About 20 years ago there was a big wave of networking innovation, spurred by the Internet age. It gave birth to huge networking companies like Cisco, Juniper, and Ericsson. Then, the pace of innovation just kind of stagnated. However, the recent acquisition of Viptela by Cisco at $610M and even more recent acquisition of VeloCloud by VMware at an estimated (whopping) value of $1.4B have changed the game, and they definitely suggest that virtualisation is setting the networking market on fire again.
During the time when data centres were undergoing the revolutionary transformation to cloud, the networking industry basically skipped this entire evolution.
Which begs the question, why?
From the internet age to the cloud
Starting in approximately 2011, the second wave of major transformation began to present itself in the networking industry, starting with major acquisitions like Cisco with Tail-f, and VMware’s acquisition of Nicira—leading to a world where the service and configuration model started to take centre stage.
Networking, unlike compute or storage which are mapped into a single box, is much more complex and is comprised of many services (AKA functions), which can begin with the IP-tables, Wi-Fi and network cards in your operating system, and continue into corporate services such as firewalls, load balancers, routers, DPIs, VPNs and many more.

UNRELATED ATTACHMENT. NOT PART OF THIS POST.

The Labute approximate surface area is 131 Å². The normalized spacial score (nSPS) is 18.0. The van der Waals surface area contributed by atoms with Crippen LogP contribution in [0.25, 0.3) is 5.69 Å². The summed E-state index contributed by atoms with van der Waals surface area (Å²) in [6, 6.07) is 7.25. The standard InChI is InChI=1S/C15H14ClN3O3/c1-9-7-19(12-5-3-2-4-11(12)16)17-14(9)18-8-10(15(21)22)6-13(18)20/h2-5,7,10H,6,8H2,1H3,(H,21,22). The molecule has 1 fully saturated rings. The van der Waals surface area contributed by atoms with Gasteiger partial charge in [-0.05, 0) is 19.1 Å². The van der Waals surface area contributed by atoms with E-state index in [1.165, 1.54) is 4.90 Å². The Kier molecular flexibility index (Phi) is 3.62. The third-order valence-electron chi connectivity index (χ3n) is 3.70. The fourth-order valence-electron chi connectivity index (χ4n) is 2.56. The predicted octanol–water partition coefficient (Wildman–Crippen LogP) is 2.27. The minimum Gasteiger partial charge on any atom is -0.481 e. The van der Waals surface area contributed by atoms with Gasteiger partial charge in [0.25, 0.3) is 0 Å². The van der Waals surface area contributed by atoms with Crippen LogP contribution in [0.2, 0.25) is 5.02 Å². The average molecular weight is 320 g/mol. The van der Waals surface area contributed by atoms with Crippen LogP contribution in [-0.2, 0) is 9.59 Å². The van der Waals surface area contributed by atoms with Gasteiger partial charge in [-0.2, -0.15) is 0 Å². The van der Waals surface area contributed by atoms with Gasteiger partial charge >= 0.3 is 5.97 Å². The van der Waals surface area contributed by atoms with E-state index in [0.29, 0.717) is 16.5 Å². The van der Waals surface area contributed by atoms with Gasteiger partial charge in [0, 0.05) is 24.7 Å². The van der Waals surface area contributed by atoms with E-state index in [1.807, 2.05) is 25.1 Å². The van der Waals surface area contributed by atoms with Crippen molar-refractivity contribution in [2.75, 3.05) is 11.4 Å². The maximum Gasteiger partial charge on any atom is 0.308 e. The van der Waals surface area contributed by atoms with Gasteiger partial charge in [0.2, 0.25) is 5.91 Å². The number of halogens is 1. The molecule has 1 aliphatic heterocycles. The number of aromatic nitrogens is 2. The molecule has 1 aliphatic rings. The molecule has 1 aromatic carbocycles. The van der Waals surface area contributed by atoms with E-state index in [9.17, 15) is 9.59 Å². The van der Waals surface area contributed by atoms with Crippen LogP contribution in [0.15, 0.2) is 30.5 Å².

So virtualisation of the network essentially requires a virtualisation of all of those functions, making the task of virtualising the network significantly more complex, and slower to happen.
On top of these complexities, network services are extremely sensitive to performance. Time was needed for virtualisation technologies and networking hardware to evolve and deliver acceptable performance through specific hardware acceleration such as CPU pinning, SR-IOV, and such. This kind of acceleration also had to be supported by cloud providers and their cloud platforms, which took still more time.
So... what’s changed?
As with many transformations there are many factors that must converge to move the industry through a major evolution. In this case, the following factors accelerated network virtualisation:
• Competition from web-scale companies—Google, Facebook and Amazon Web Services built their own networking infrastructure based on commodity infrastructure and software-driven networking. This was a critical catalyst proving that network virtualisation can be delivered at massive scale while still delivering the necessary performance through software-driven network services and commodity hardware. Proof of that can be seen by the project and case studies presented at the Networking @Scale 2017 event, which showcased many of the open networking projects developed by web-scale companies.
• Cost pressure on carriers—It's no secret that carriers are facing huge cost pressure. While they have an increasing demand to expand their network bandwidth, they have no way to monetise on this investment. Therefore, they are forced to reduce their cost of operations as an immediate mitigation plan.
• Business disruption—Netflix, WhatsApp, and Skype provide over-the-top network services at a fraction of the cost and disrupt the core of carriers’ former revenue sources.